The Doors documentary is slowly slipping into shape. Every day though is intense. I’m trying to keep track of a hundred hours of footage in my brain, sifting through it over and over to glean the richest pieces. And the brain doesn’t shut off when I turn out the light.
Thankfully, things have been quieter over here on the weedy side of The Loftes. I’ve found that working out for an hour when I get home helps me sleep. Yes, The Loftes has a Fitnesse Centre too. Usually the place is empty when I get in there around 6:30. That’s why I was surprised to see a guy in a white track suit smashing some weights around last night when I walked in.
I was still on edge from another notice I’d received from the Management that morning:
Dear Tenants, all are invited to a special evening with Capt. Rodeo from the 24th Precinct on Sunday near the Cafe Nooke. In light of the recent “incident” Capt. Rodeo will explain proper use of your personal firearms on an individual basis. Muffins and lattes will be served.
That’s why I kept an eye on my gymmate. He was about 45, short and thick with a knotty bald head and a sharply protruding chin. He looked like he might have come from a 1-night stand between Popeye’s father and Bluto’s mother. He did a set of bicep curls with two 50lb dumbells, threw them to the floor and suddenly walked up to me, gasping for breath.
“Hey, dude. I’m Tregor.”
When his hand came up I flinched and almost counter-punched. But it was a handshake he was offering. Nonetheless, when I took it I kept looking in his squinty little eyes to see if he knew I was the Tom who’d yelled out the window for him to shut up only one Tuesday ago.
After 5 minutes I still saw no sign of recognition. By then Tregor had decided I was his new best friend. I told him I’d been studying boxing for 3 years. He said he could tell. We talked about a couple of fights we’d seen recently and then he said,
“I used to fight; bareknuckle in Reno. See my hand? No knuckles. All wore off. I fought 2 minute rounds until one of us coont get up. An’ I’ll tell you, Tommy, many times that person was me.”
As close as we’d become I still didn’t feel totally at ease with Tregor. I kept wondering if Donny had actually told him my name. And I suppose him telling me he’d spent two thirds of his life in “carceration” might not have helped. He said he’d been one crazy motherfucker. He’d shot people, been shot, stabbed, run heroin, sold coke, sold women, lived high, lived low–all his experiences serving only to prove to him that the world was one giant shithole.
“Well, Treg,” I said. “I guess I’ve felt that way too sometimes but you know, life’s not all bad.”
He squinted at me for a long moment. “Yeah, maybe you’re right, T. See, I’ve turned my whole life around now. I’ve got a samurai sword in my apartment. Sharp as shit but I’ve never even used it.”
“Good for you,” I said.
“Yep, I got a lot of things goin’ on now. I run my own security company. Called ‘Hey You.’ Every heard of it?”
“No, I’m not really from here.”
Tregor stepped up close again. “See, my current fiancee is in the adult entertainment business. And a lot of those adult stars–chicks now I’m talkin’ about–they get hassled. A lot sick fucks out there, Tommy. These dirtbags start followin’ these girls. Stalkin’ ’em. An’ me, I’m stalkin’ them. See, a stalker never looks behind him. He’s always lookin’ ahead, focusin’ on the girl he’s stalkin’. So I just ease up on him, tap him on the shoulder and say, ‘Hey You–that’s the name of my company–and BAP I give ‘im the tazer.”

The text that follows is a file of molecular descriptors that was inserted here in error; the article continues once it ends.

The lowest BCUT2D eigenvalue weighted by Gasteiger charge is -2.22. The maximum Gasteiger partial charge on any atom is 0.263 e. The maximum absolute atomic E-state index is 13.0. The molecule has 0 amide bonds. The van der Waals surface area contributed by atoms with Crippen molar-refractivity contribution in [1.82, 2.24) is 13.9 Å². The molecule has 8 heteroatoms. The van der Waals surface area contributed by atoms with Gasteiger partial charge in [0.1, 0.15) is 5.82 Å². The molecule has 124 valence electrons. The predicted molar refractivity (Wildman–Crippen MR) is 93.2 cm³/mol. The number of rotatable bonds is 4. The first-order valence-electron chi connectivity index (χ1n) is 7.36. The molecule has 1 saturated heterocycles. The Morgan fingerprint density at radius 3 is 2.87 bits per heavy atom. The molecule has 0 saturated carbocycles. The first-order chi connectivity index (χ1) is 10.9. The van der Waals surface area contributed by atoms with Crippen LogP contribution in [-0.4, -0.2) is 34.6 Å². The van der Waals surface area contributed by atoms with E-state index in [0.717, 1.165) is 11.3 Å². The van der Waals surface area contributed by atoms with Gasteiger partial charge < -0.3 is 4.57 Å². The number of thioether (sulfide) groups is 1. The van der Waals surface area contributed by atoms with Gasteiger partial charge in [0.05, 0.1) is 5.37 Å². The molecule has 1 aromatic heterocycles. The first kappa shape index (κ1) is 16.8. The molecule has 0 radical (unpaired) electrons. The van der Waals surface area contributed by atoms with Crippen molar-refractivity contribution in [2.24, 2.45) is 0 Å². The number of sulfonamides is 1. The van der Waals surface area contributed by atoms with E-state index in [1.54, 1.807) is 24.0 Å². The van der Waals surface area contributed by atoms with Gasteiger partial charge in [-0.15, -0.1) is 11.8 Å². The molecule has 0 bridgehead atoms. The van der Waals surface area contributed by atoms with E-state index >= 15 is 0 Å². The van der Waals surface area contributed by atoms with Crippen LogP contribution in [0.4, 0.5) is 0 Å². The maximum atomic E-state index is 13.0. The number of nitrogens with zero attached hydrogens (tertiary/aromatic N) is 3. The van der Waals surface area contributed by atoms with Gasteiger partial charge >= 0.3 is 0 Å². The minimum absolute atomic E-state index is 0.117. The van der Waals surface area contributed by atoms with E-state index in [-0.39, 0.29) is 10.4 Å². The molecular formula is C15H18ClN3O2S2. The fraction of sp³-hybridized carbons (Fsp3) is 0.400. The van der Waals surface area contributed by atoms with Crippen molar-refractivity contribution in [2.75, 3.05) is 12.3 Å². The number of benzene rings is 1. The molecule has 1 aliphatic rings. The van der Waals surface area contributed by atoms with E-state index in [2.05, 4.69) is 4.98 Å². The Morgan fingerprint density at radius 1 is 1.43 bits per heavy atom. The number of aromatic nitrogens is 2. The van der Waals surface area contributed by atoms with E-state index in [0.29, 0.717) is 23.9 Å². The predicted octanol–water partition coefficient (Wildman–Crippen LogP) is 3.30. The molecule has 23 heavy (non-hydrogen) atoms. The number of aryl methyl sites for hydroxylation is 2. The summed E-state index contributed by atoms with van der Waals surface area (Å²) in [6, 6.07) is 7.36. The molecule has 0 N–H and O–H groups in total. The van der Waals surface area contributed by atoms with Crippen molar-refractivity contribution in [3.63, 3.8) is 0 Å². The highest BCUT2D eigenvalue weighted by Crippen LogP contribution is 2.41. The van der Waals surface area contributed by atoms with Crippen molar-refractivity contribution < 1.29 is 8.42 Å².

“You’re allowed to shock people?”
“You bet yer ass. 450 volts, motherfucker. Then he’s down and I’ll give him one or two bootkicks in the head. Always aim for the ear–that hurts like shit. You should hear ’em scream. Then I’ll drag ’em up, look ’em in the eye and BAM BAM give ’em a left then a straight right to the teeth just so they remember me.”
“Wow. Sounds like a pretty intense business, Tregor.”
I was about to start some shadow boxing when he stopped me. He stepped up and peered at me closely. “What apartment are you in, T?”
“399,” I lied.
“Lookin’ over the pool?”
“No, I’m way in the back.” This was true.
He stepped closer. “You ain’t never been in a fight, have you?”
“How can you tell?”
“Your nose ain’t broke. See mine? Broke at least 35 times. I set it myself at least twice. First time I broke it I was between some girl’s legs. Doin’ some conny linguous.”
I stared at him. “And you broke your nose?”
“Yeah. I was into it. You ever done conny linguous?” Tregor asked with genuine curiosity.
I admitted I had.
“Good for you, Tommy. Girls dig that. Bein’ around the adult entertainment business you learn a few things. Check it out. Straight chicks would rather do a muff–divin’ scene with another chick than have to get it on with a dude. You know why?”
“No, I don’t,” I confessed.
“Because they don’t have to deal with a guy’s bullshit. With another chick it’s just lickety-split and then, ‘See you tomorrow, Candy’. With a dude it always gets weird and personal. He’s always askin’, ‘How was it for you, babe? Do you dig me? Was I the best you ever had?'”
Tregor walked away from me then turned back with a weary sigh of disgust. “You see, T? Men are scumbags. All of ’em. And you know what? Women are too.”
I couldn’t stop myself. I said, “Well, Treg, that kind of leaves out any hope for humanity, doesn’t it?”
This time he stared at me for a full 10 seconds. Finally he said, “You know what, Tommy? I like you. You got a positive attitude. That’s somethin’ I been workin’ on. I’m havin’ a party on my balcony Thursday night. I want you there.”
“Oh, thanks, Tregor,” I said. “But, I’m getting up pretty early these days.”
“Fuck that,” Tregor snorted. “Come by for 10 minutes. There’ll be some ladies there from the adult entertainment business. You won’t be disappointed. Plus, I wanna show you this genuine samurai sword I got.”
Before I could reply he shook my hand and walked out.